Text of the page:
When medical researchers use the term “lecithin,” they are referring to a purified substance called phosphatidyl choline (PC) that belongs to a special category of fat-soluble substances called phospholipids.
Our proprietary “Star-Rating” system was developed to help you easily understand the amount of scientific support behind each supplement in relation to a specific health condition. While there is no way to predict whether a vitamin, mineral, or herb will successfully treat or prevent associated health conditions, our unique ratings tell you how well these supplements are understood by the medical community, and whether studies have found them to be effective for other people.
For over a decade, our team has combed through thousands of research articles published in reputable journals. To help you make educated decisions, and to better understand controversial or confusing supplements, our medical experts have digested the science into these three easy-to-follow ratings. We hope this provides you with a helpful resource to make informed decisions towards your health and well-being.
3 Stars Reliable and relatively consistent scientific data showing a substantial health benefit.
2 Stars Contradictory, insufficient, or preliminary studies suggesting a health benefit or minimal health benefit.
1 Star For an herb, supported by traditional use but minimal or no scientific evidence. For a supplement, little scientific support.
This supplement has been used in connection with the following health conditions:
500 mg choline per day
Choline appears to protect against neural tube defects when taken prior to and early in pregnancy, as it has similar biochemical effects as folic acid.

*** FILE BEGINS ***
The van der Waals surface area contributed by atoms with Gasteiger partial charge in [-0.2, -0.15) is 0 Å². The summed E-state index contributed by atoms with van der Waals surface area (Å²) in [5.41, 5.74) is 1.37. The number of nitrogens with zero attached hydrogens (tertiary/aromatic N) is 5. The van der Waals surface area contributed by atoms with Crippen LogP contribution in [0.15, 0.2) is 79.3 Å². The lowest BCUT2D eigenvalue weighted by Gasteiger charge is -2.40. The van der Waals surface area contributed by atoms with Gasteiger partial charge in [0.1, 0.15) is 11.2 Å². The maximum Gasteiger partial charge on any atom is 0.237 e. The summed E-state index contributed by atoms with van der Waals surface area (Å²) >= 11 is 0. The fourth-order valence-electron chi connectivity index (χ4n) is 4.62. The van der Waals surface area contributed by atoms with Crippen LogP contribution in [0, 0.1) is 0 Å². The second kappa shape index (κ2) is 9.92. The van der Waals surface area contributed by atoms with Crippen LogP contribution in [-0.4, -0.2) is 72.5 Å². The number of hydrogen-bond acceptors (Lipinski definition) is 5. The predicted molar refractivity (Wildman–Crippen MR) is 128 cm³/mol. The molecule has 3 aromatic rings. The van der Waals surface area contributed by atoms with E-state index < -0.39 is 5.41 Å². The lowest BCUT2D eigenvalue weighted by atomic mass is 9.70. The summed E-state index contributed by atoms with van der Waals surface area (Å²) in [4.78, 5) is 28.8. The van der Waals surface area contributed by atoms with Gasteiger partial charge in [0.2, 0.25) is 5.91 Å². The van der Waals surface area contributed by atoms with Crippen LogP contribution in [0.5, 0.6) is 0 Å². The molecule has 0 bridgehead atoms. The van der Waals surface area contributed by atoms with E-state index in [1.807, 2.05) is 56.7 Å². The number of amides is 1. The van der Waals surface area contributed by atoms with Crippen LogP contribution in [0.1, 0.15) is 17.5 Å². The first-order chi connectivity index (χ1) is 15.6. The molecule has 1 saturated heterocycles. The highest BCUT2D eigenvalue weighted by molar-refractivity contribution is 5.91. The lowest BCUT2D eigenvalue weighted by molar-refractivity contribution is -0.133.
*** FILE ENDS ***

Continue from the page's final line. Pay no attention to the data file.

In a preliminary study of California mothers, those who had higher intakes of during the three months prior to conception were significantly less likely to give birth to a child with an NTD, compared with women with lower choline intakes. The possibility that choline may protect against NTDs is plausible, as choline has similar biochemical effects as folic acid, which is known to reduce NTD risk.
500 mg per day
Taking lecithin supplements may be a useful way to lower cholesterol.
is a phospholipid-rich compound from plants that often contains large amounts of phosphatidylcholine. Soy-derived lecithin is widely used in the food industry as an emulsifier. Some research shows lecithin from plant oils, such as soy and sunflower oils, may reduce cholesterol levels by decreasing absorption and increasing excretion of cholesterol. In a placebo-controlled trial in 30 people with high cholesterol levels, those given 500 mg of soy lecithin daily had a 42% reduction in total and 56% reduction in LDL-cholesterol levels while those given placebo had no significant reductions in cholesterol levels after two months. However, another placebo-controlled trial in 20 men with high cholesterol levels found 20 grams of lecithin daily for four weeks had no impact on cholesterol levels.